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Long way to conservation

Energy conservation is one area where all the stakeholders in Pakistan have to pull up their socks to get results

Long way to conservation

Saving electricity looks simple and easy. Take certain steps like switching off unnecessary lights at one’s home and using energy-efficient appliances and machines in an industry and one can save lots of energy. But one reason why it is not working in Pakistan is that the stakeholders do not seem to be listening, including the government.

While the rest of the world has long realised that we can save lots of electricity through energy conservation to cope with loadshedding, we are lagging so far behind, why?

If the government’s statements in the media and policies on the ground are any guide, energy generation, and not conservation, seems to be the priority for the PML-N policy makers. Energy conservation through energy-efficient machinery and equipment does not seem to be on the priority list of the policy makers in Pakistan.

Experts have estimated that Pakistan can save 1,100 megawatts of electricity, and even more, if its industries and households change their lifestyle and work habits. It is estimated that the industrial sector can save at least 10 per cent of their energy if they adopt energy conservation methods.

Since saving energy is also about people’s habits and behaviours, the concept of using smart technology must be made available to the people by the government through awareness campaigns and sensible pricing of energy conservation products.

Experts have stressed the need of adopting proper energy conservation methods besides developing avenues of wind and solar power generation initiatives.

Measures to encourage people to use energy more efficiently may include solar power finance assistance programmes, an awareness campaign about the benefits of fluorescent lamps, and introduction and implementation of energy-saving building codes.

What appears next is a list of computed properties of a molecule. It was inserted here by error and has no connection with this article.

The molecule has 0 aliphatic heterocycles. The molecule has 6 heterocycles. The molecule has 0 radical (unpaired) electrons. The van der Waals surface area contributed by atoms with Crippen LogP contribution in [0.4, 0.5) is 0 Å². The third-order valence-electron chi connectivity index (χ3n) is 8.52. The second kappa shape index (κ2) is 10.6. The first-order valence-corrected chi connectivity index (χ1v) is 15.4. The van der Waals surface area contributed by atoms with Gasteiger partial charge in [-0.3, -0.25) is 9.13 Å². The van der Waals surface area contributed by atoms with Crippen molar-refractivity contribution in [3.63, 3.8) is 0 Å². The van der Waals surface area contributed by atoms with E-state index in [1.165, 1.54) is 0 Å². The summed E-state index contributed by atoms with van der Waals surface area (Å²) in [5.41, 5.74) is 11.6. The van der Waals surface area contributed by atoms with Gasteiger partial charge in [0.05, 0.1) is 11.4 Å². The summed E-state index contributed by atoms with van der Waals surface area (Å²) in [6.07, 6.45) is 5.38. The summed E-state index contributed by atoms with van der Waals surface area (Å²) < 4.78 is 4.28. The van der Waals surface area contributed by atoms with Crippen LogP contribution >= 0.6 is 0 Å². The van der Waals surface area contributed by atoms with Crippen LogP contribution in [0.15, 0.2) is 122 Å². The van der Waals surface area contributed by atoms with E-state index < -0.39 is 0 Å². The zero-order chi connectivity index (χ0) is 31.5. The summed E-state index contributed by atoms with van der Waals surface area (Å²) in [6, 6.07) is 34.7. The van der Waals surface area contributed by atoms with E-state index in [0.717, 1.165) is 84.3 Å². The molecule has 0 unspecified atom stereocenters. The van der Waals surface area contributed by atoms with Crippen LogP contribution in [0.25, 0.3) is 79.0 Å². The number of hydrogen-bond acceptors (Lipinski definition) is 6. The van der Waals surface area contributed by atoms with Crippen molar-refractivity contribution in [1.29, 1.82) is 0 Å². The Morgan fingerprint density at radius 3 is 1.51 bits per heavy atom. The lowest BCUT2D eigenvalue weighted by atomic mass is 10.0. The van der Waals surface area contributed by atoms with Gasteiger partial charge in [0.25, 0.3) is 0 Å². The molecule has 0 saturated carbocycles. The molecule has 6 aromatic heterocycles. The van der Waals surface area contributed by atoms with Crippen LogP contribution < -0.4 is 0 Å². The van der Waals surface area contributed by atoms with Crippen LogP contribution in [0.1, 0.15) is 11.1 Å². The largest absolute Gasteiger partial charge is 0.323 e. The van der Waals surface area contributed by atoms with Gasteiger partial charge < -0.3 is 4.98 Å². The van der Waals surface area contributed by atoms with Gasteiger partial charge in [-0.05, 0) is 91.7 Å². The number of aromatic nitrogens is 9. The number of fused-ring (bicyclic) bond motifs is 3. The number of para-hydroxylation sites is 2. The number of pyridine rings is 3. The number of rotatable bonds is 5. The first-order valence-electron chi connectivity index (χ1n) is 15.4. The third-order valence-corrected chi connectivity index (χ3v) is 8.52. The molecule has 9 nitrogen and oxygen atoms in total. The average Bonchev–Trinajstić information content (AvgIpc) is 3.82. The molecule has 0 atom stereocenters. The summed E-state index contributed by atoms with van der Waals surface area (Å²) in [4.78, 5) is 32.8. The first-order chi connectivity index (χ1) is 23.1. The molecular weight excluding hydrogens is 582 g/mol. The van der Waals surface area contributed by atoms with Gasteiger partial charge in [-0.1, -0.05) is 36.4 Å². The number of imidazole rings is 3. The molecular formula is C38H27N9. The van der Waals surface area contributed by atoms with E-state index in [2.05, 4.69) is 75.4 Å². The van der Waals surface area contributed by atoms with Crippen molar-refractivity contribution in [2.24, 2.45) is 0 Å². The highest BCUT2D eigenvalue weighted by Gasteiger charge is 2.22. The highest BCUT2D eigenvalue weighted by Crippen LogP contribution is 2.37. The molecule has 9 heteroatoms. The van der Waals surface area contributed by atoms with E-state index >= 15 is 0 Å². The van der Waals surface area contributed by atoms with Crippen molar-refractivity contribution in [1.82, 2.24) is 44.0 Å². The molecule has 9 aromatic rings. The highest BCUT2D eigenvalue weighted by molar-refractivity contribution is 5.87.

Read also: Is renewable the alternative?

Analysts have identified the energy-saving potential of the industrial sector. The textile industry, for instance, can save upto 10-30 percent energy by adopting energy conservation methods while the marble industry can save from 5-8 per cent of the energy they use, according to one estimate.

Experts have stressed the need of adopting proper energy conservation methods besides developing avenues of wind and solar power generation initiatives.

On their part, governments in the past have tried to take certain measures like asking the business community to shut down the markets early in the night. But that did not produce results. The business community violated the move, claiming the move damaged their business. It was claimed by the experts in the previous governments that we can save upto 600MW of electricity if we close markets within one hour of sunset.

The mission statement of the government’s National Energy Efficiency & Conservation Authority (NEECA) promises “Cultivating a new energy culture focusing on achieving sustainable development through conservation and efficient use of energy resources.”

So far, NEECA has played a role in getting the National Energy Efficiency and Conservation Act 2016 passed by the National Assembly and the Senate in July 2016. NEECA claims that the Act will ensure “enunciation of mechanisms and procedures” to provide for effective use of energy in all sectors of the economy. How will that work on the ground remains to be seen.

Ather Naqvi

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